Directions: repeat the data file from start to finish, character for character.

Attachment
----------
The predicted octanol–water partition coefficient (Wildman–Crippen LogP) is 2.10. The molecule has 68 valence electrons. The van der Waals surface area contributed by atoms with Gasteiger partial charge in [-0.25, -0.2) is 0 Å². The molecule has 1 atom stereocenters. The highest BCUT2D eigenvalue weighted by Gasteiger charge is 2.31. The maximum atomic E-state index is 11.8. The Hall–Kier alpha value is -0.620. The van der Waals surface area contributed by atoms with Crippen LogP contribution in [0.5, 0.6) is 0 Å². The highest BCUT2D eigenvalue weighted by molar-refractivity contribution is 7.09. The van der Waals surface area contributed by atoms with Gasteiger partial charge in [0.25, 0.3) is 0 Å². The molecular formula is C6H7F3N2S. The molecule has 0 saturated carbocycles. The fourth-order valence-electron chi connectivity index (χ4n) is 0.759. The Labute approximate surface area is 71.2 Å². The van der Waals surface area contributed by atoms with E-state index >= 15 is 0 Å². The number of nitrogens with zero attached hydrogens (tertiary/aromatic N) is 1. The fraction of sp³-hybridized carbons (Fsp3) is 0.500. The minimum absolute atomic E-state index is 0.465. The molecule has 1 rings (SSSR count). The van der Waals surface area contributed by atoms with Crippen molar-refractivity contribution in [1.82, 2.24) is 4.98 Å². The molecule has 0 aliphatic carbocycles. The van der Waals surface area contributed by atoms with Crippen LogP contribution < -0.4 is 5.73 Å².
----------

The predicted octanol–water partition coefficient (Wildman–Crippen LogP) is 2.10. The molecule has 68 valence electrons. The van der Waals surface area contributed by atoms with Gasteiger partial charge in [-0.25, -0.2) is 0 Å². The molecule has 1 atom stereocenters. The highest BCUT2D eigenvalue weighted by Gasteiger charge is 2.31. The maximum atomic E-state index is 11.8. The Hall–Kier alpha value is -0.620. The van der Waals surface area contributed by atoms with Crippen LogP contribution in [0.5, 0.6) is 0 Å². The highest BCUT2D eigenvalue weighted by molar-refractivity contribution is 7.09. The van der Waals surface area contributed by atoms with Gasteiger partial charge in [0.25, 0.3) is 0 Å². The molecular formula is C6H7F3N2S. The molecule has 0 saturated carbocycles. The fourth-order valence-electron chi connectivity index (χ4n) is 0.759. The Labute approximate surface area is 71.2 Å². The van der Waals surface area contributed by atoms with E-state index >= 15 is 0 Å². The number of nitrogens with zero attached hydrogens (tertiary/aromatic N) is 1. The fraction of sp³-hybridized carbons (Fsp3) is 0.500. The minimum absolute atomic E-state index is 0.465. The molecule has 1 rings (SSSR count). The van der Waals surface area contributed by atoms with Crippen molar-refractivity contribution in [1.82, 2.24) is 4.98 Å². The molecule has 0 aliphatic carbocycles. The van der Waals surface area contributed by atoms with Crippen LogP contribution < -0.4 is 5.73 Å².